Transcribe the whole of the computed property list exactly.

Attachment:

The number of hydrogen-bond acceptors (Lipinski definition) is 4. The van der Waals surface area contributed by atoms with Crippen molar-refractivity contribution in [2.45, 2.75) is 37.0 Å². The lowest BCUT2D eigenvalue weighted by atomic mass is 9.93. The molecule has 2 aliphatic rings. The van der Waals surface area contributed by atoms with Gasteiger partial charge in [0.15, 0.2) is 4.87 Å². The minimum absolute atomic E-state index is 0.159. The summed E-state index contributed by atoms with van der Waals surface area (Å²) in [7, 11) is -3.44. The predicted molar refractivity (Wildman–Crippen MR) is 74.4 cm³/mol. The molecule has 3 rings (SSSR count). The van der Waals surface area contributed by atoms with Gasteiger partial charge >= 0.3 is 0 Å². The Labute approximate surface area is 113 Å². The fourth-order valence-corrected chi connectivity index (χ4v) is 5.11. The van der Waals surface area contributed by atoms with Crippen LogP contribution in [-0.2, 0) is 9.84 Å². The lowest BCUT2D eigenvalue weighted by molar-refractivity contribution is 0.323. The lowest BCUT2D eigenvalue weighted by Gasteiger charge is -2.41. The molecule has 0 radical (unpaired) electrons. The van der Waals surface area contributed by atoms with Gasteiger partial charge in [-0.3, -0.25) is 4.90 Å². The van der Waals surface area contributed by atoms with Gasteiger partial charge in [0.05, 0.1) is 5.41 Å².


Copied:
The number of hydrogen-bond acceptors (Lipinski definition) is 4. The van der Waals surface area contributed by atoms with Crippen molar-refractivity contribution in [2.45, 2.75) is 37.0 Å². The lowest BCUT2D eigenvalue weighted by atomic mass is 9.93. The molecule has 2 aliphatic rings. The van der Waals surface area contributed by atoms with Gasteiger partial charge in [0.15, 0.2) is 4.87 Å². The minimum absolute atomic E-state index is 0.159. The summed E-state index contributed by atoms with van der Waals surface area (Å²) in [7, 11) is -3.44. The predicted molar refractivity (Wildman–Crippen MR) is 74.4 cm³/mol. The molecule has 3 rings (SSSR count). The van der Waals surface area contributed by atoms with Gasteiger partial charge >= 0.3 is 0 Å². The Labute approximate surface area is 113 Å². The fourth-order valence-corrected chi connectivity index (χ4v) is 5.11. The van der Waals surface area contributed by atoms with Crippen LogP contribution in [-0.2, 0) is 9.84 Å². The lowest BCUT2D eigenvalue weighted by molar-refractivity contribution is 0.323. The lowest BCUT2D eigenvalue weighted by Gasteiger charge is -2.41. The molecule has 0 radical (unpaired) electrons. The van der Waals surface area contributed by atoms with Gasteiger partial charge in [-0.3, -0.25) is 4.90 Å². The van der Waals surface area contributed by atoms with Gasteiger partial charge in [0.05, 0.1) is 5.41 Å².